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Consider the Soul — Another Perspective on Abortion

Consider the Soul — Another Perspective on Abortion

By Pete Haug

My views as a Baha’i are shaped by my personal understanding of Baha’i teachings, available online here: Baha’i Reference Library. That understanding does not represent any official position of the Baha’i Faith.

One tenet of this  faith is the essential harmony of religion and science. The science of embryology describes the beginnings of life as the process of embryonic development, starting with “fertilization…creation of a zygote, a single cell resulting from the fusion of … egg and sperm.”

Most religions associate an undefined “soul” with the physical body. Religious traditions don’t agree, even within themselves. One critical uncertainty is when “ensoulment” occurs, i.e., when a soul connects with an embryo. One orthodox Christian view is that the soul and the body “are bestowed simultaneously and for all time in the very act of creation.” Roman Catholicism appears unclear. Other branches of Christianity vary. There is no single Islamic interpretation, “but the belief in God’s mercy and compassion is a crucial part of any consideration.”

Baha’i teachings are unequivocal: The life of the individual “begins at conception, when the soul associates itself with the embryo. When death occurs, th­­­e body returns to the world of dust, while the soul continues to progress in the spiritual worlds of God.” Conception itself—a physical, biological event—is defined variously among sciences, but a “soul” is not part of any biological definition.  

Baha’i writings contain many passages on the soul and its relationship with the body: the “soul of man is exalted above, and is independent of, all infirmities of body or mind.” Another passage explains, “the soul, after its separation from the body, will continue to progress until it attaineth the presence of God, in a state and condition which neither the revolution of ages and centuries, nor the changes of this world, can alter. It will endure as long as the Kingdom of God, His sovereignty, His dominion and power will endure.”

That “Kingdom” is outside our human conceptions of time and space. Baha’u’llah’s writings say it’s impossible to kill the soul, that it will progress infinitely under God’s care: After “separation from the body … if the soul of man hath walked in the ways of God, it will, assuredly, return and be gathered to the glory of the Beloved.”

Abortion and personal choice

Within the authoritative Baha’i writings and guidance, the only reference to abortion I could find was this: “[F]or a Bahá’í doctor to a­­­dvocate abortion as a method of birth control and set up a clinic for that purpose” would be “unacceptable.”

Choice, however, is broad: “The tendency … from the time of Bahá’u’lláh Himself, has been to clarify the governing principles, to make binding pronouncements on details which are considered essential, but to leave a wide area to the conscience of the individual.” Abortion appears to fall into this category.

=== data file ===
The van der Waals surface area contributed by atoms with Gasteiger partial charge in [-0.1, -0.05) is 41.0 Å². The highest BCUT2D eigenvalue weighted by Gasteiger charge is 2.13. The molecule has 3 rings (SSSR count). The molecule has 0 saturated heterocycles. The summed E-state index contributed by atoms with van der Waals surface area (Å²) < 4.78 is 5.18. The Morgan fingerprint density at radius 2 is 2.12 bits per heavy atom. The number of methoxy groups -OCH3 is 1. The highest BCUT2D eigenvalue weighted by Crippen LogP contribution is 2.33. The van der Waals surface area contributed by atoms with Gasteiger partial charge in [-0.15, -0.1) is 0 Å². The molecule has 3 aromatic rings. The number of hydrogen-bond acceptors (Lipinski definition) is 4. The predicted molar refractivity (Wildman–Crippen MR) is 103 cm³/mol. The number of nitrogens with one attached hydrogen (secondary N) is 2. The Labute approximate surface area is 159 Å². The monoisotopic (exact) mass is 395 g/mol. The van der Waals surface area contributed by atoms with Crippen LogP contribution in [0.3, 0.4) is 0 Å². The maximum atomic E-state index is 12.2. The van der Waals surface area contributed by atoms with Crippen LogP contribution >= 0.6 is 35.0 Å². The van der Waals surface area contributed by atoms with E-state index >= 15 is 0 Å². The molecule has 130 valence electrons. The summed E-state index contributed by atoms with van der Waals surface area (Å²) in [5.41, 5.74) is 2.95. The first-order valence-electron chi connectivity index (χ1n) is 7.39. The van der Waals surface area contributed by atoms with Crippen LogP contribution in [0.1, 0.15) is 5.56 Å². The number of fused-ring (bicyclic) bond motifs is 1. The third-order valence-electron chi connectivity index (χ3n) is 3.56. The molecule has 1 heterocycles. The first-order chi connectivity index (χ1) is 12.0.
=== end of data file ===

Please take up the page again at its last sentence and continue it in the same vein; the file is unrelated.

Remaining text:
Spontaneous abortion (miscarriage)

 At least a quarter of all recognized pregnancies end in spontaneous abortion. Other statistics suggest, “more than half of successful fertilizations will end in miscarriage.” These are due to a variety of natural circumstances. Further, “if you factor in fertilized eggs that fail to implant along with pregnancies that end in miscarriage, around 70% to 75% of all conceptions will end in pregnancy loss.” So the probabilities of carrying a pregnancy to term naturally are relatively low. Physically, individuals can live for seconds or decades.

The rational soul

Each individual is accompanied by a rational soul, which continues after death. That soul is “endowed from the beginning with individuality; it does not acquire it through the intermediary of the body.” Children who die before birth “abide under the shadow of the Divine Providence, and, as they have committed no sin and are unsullied by the defilements of the world of nature, they will become the manifestations of divine bounty and the glances of the eye of divine mercy will be directed towards them.”

Further, the rational soul “is the substance through which the body subsists. If … the body is destroyed, the substance—the spirit—remains.” Its connection with the body is as a “lamp with a mirror. If the mirror is polished and perfected, the light of the lamp appears therein,” and if not, “the light remains concealed.” This rational soul, this “human spirit—did not descend into this body or subsist through it … On the contrary, the rational soul is the substance upon which the body depends.”

Abortion, whether spontaneous or intentional, doesn’t kill that rational soul, associated with the embryo at conception. That immortal soul, that spiritual reality, continues after termination of pregnancy, the very essence of humanness: “The endowments which distinguish the human race from all other forms of life are summed up in what is known as the human spirit; the mind is its essential quality.”

On July 20 at 6 p.m. FāVS will host a virtual Pop Up Coffee Talk, “Roe v Wade & Scotus – How my Faith Tells me to Respond.” Haug is a panelist.

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